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Friendship and θυμός in Aristotle

Paul Ludwig

Politics 7 claims that the self-assertive and defensive faculty of soul, the thumos, is “the faculty by which we love” (philoumen; 1328a1). Interpreters have been slow to credit this claim, in part because Aristotle’s treatises on friendship in the Nicomachean and Eudemian Ethics attribute no such function to thumos. Other places in the corpus corroborate it, however, and the passage and its interpretation illuminate a crux in Aristotelian friendship: whether an initial self-love “extends to others” (EN 9, 1168b5-6). The problem is one aspect of the confrontation between Aristotle and modern ethics, especially the modern dichotomy between egoism and altruism.

For one school of thought, in which thumos is our faculty of passionate response to the fine (e.g. Cooper 1999), the Pol. 7 claim is unproblematic. Pearson (2012) argues that thumos is essentially angry and retaliatory, and this conclusion forces him to regard its connection with friendship as isolated and atypical for Aristotle. Blössner (2006), too, finds the claim singular, a provisional reaction to an unresolved problem in Plato; he identifies Republic 2 as the subtext to which Aristotle reacts. Building on Blössner’s identification, I argue, against Pearson, that thumos aims at more than retaliation; however, contrary to Cooper, the apparently disinterested aspects of thumos actually stem from a kind of higher self-assertiveness, for Aristotle. On this basis, I argue that the claim is more than provisional and may be Aristotle’s considered opinion. 

Pol. 7 criticizes Rep. 2 for saying that thumos will make the Guardians harsh toward strangers but mild toward their own (1328a8-10; cf. Rep. 375c). In reality, Aristotle says, we get angrier at intimates than at strangers because it hurts more when intimates belittle us. His observation that greater love gives rise to greater anger then becomes evidence for the claim under investigation. Aristotle regards restraining vulgar desires, when they conflict with reason, not as self-abnegation but a higher form of self-love, loving the real self (EN 9, 11666a16-17; cf. Rep. 4’s continuation on thumos, 439e-440b). Similarly, Aristotle’s friend who gives his life for his friends is a self-lover (philautos): he “allots the better portion to himself” because the friend gets money; he gets nobility (9, 1169a19-21; 1169a28-29). But while the ethical treatises downplay complaints in virtue-based friendships (e.g. EN 8, 1162b5-7), Pol. 7 shows how disappointed friendship flips naturally into injured self-regard. The great-souled (megalopsuchoi), he says, get especially angry when wronged by intimates, whom they have benefited: the anger is understandable, he claims, because in addition to the injury of injustice, they feel deprived of a benefit by people who owe them one (1328a1-5; a10-15).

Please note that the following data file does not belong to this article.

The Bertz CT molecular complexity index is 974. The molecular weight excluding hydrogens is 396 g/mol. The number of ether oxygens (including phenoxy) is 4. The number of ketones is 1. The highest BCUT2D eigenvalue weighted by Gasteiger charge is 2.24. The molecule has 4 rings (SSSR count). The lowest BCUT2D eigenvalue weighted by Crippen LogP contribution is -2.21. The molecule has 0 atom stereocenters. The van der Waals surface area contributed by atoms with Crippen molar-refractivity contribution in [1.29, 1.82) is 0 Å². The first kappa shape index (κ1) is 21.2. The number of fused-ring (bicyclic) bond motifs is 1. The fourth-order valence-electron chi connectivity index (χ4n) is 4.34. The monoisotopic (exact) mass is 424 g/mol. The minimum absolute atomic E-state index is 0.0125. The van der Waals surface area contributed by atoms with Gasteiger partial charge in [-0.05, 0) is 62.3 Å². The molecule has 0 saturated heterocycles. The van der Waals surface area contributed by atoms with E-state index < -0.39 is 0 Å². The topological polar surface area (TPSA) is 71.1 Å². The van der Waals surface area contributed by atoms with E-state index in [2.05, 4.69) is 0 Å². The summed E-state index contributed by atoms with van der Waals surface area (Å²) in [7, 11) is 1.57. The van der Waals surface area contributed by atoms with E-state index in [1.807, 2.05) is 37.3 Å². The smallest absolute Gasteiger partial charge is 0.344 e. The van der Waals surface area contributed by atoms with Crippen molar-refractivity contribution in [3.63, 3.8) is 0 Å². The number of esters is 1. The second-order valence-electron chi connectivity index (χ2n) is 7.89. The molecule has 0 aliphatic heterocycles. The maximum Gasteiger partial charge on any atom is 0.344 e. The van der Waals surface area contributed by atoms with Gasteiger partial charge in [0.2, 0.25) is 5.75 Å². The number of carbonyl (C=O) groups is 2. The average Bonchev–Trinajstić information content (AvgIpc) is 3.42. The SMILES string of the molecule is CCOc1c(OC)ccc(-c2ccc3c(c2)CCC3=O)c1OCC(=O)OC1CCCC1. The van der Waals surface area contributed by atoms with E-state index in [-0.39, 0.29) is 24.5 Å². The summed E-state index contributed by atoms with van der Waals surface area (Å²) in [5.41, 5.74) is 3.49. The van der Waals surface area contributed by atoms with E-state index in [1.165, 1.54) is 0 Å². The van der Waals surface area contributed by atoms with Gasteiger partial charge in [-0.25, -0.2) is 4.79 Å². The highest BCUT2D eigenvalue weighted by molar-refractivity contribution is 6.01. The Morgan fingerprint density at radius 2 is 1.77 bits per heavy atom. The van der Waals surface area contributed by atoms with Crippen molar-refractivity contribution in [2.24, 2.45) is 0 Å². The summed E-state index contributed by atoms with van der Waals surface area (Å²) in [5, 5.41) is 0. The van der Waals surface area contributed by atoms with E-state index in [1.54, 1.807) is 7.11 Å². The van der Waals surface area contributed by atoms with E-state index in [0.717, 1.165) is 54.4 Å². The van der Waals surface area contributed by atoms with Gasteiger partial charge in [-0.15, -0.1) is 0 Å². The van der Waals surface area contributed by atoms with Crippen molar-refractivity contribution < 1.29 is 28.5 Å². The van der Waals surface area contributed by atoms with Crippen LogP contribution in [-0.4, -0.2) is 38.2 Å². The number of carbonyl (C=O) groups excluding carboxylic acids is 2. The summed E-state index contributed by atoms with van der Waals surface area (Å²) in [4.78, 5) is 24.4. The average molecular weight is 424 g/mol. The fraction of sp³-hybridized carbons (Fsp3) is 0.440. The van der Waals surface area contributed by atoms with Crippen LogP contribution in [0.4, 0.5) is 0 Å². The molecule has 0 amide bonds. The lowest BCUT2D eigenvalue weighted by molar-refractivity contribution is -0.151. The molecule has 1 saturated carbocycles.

The paper’s conclusion corroborates this view of friendship and thumos with other places in the Aristotelian corpus and speculates about how such a self-assertive view of philia could be reconciled with the requirement that a friend be loved “for his own sake” (ekeinou heneka, e.g. EN 8, 1155b32; Rh. 2, 1380b36-37). For example, illustrating how “the same thing admits of contraries,” Topics 2 asserts that the question of whether hatred accompanies anger “in the thumoeides” can be answered in the affirmative only if hatred’s contrary, philia, is also in the thumoeides (113a35-b3). In the Rhetoric, Aristotle classes philia with passions that go beyond desires for pleasure and utility, each concerning itself with something “for its own sake”; for example, not only do friendship and graciousness exhibit this feature (Rh. 2, 1381b36-37; 1385a19) but also shame (1384a21-23), insult (1378b24-25), and envy (1387b24-25; cf. 1388a35-38). The gratuitousness of Aristotelian friendship may thus be a specific instance of a more general class.

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Friendship and Affection

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